Whether you're working in pure architectural development, or particularly if you're involved in doing energy analysis work - Room objects are VERY, VERY important.
The 2009 API provides a variety of modest enhancements to rooms which improve what you can do with rooms and their related objects:
If you've ever wanted to get a better handle on the analytical geometry of a room than you could get with just the room boundaries (sloped ceilings, anyone?).
2008 added support for a concept that it took me a long time to get my arms around (thanks to limited documentation, nudge, nudge). A document has a collection of "PlanTopologies" - one for every combination of Level and Phase (i.e. "Level 1, New Construction"). For each PlanTopology there are a number of openings defined by the walls where rooms might exist. Each opening is called a "PlanCircuit" - while you can't find out as much as you might like about a PlanCircuit (the area, the number of sides, etc).
Anyway - there was a property for 2008 called PlanCircuit.IsRoomLocated - which could tell you if a room existed... That said, from the time I tried it in mid 2008 until the 2009 alpha - it never worked. In fact, it threw an exception if you even tried to touch it.
Now it's working - and you can use it for a variety of things - mostly determining if there are rooms placed in all of the openings that there should be. There's even a NewRoom() method which takes a PlanCircuit as an input.
Tagging Is Improved
When room tagging was added in 2008 - it worked great - as long as you only had one view of a given Level/Phase. This was remedied in 2008 SP3 with a NewRoomTag() method where you can specify which view the tag should reside in - that said, bad things happened if you tried to build with SP3 and try that method in 2008 SP2 or lower - so it's nicer now that it's in a General Availability version of the Revit Software.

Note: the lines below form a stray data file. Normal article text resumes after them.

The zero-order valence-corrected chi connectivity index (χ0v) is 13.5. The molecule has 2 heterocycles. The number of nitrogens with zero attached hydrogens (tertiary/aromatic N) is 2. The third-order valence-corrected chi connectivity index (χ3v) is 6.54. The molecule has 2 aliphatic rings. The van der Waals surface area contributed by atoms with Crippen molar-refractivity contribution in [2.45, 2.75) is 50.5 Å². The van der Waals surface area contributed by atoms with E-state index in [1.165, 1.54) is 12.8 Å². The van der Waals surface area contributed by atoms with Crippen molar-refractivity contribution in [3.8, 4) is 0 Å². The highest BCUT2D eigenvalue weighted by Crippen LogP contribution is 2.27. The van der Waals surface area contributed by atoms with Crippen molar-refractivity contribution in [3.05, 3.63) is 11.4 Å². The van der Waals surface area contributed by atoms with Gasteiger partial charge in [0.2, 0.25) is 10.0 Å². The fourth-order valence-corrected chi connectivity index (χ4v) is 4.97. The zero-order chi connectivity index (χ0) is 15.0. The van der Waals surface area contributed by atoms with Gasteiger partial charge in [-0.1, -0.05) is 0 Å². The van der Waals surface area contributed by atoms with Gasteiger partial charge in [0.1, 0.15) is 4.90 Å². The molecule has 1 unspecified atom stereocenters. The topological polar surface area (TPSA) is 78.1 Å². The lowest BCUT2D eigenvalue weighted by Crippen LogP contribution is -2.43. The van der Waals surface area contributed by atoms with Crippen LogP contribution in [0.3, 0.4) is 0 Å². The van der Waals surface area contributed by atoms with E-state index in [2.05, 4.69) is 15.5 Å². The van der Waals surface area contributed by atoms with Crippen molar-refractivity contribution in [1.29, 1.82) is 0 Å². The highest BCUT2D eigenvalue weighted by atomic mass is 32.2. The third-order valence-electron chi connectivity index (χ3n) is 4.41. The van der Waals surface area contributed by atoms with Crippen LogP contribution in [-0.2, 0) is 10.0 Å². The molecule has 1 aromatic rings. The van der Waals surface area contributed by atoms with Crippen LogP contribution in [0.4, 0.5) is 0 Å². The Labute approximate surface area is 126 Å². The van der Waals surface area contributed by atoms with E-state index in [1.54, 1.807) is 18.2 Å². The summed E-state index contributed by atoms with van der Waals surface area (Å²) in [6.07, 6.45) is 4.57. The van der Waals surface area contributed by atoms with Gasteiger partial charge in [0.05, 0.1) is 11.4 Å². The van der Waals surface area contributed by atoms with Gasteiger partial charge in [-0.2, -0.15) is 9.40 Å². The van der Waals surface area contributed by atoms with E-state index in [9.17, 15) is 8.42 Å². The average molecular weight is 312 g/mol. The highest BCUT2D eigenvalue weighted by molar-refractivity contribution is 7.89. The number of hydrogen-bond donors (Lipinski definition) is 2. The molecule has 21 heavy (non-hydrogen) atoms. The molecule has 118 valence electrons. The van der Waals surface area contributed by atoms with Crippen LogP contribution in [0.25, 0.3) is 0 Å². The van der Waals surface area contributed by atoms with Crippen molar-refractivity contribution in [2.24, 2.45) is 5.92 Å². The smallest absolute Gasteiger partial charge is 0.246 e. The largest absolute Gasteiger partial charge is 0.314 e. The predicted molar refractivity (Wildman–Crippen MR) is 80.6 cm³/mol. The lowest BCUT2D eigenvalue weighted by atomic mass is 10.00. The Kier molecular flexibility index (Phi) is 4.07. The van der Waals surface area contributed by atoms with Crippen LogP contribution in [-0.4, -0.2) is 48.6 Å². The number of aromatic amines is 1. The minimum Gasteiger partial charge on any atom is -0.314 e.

From Room / To Room
I've heard a variety of people complaining to me about the nature of the From Room / To Room in 2009. If you're not familiar with it - when a door (or window for that matter) is placed it immediately gets a From Room and To Room designation. This is usually based upon its initial orientation (which room it opens into) - however, it never appears to change (even if you flip the door direction).
One of the Revit Product Managers told me that it has historical roots in the lockset and which side that goes to - but I'm sure that was cold comfort to people who just wanted it to be based on the direction that it opens.
While the underlying behavior has not changed - it is now possible to programmatically change the From/To Room. We'll probably add this to our "Door Mark Update" utility in 2009.
It's now possible to "unplace" a room - which moves the room into an unplaced state (similar to adding new rooms via the schedule which have not been placed yet). The Rooms can be placed into another spot based on X,Y location or PlanCircuit.
While this isn't an API change - it is something I very much appreciate. If you wanted to understand the room height, the best trick was usually to create a Section view - then turn on visibility of Rooms, as well as Room -> Interior Fills and References. The problem in 2008 was that while you could see them perfectly - you couldn't pick or otherwise change them.
In 2009, you can not only pick the rooms in Section View, you can take an drag the height of the room to a new level.
Base Level Offset
This is both an interactive aspect and an API aspect - in the past there was only a height offset from the "upper level". Now there is both an "upper level" offset and "lower level offset".
Another nice thing if you're doing Energy or MEP calculations - you can now programmatically set the Room Volume Calculation Settings (Areas or Volumes, as well as the wall boundary option). This is identical to the Settings -> Room and Area Calculations dialog box.
While there are few earth-shaking things in here - there's a lot of incremental progress... and for people in the right functional areas, it's huge.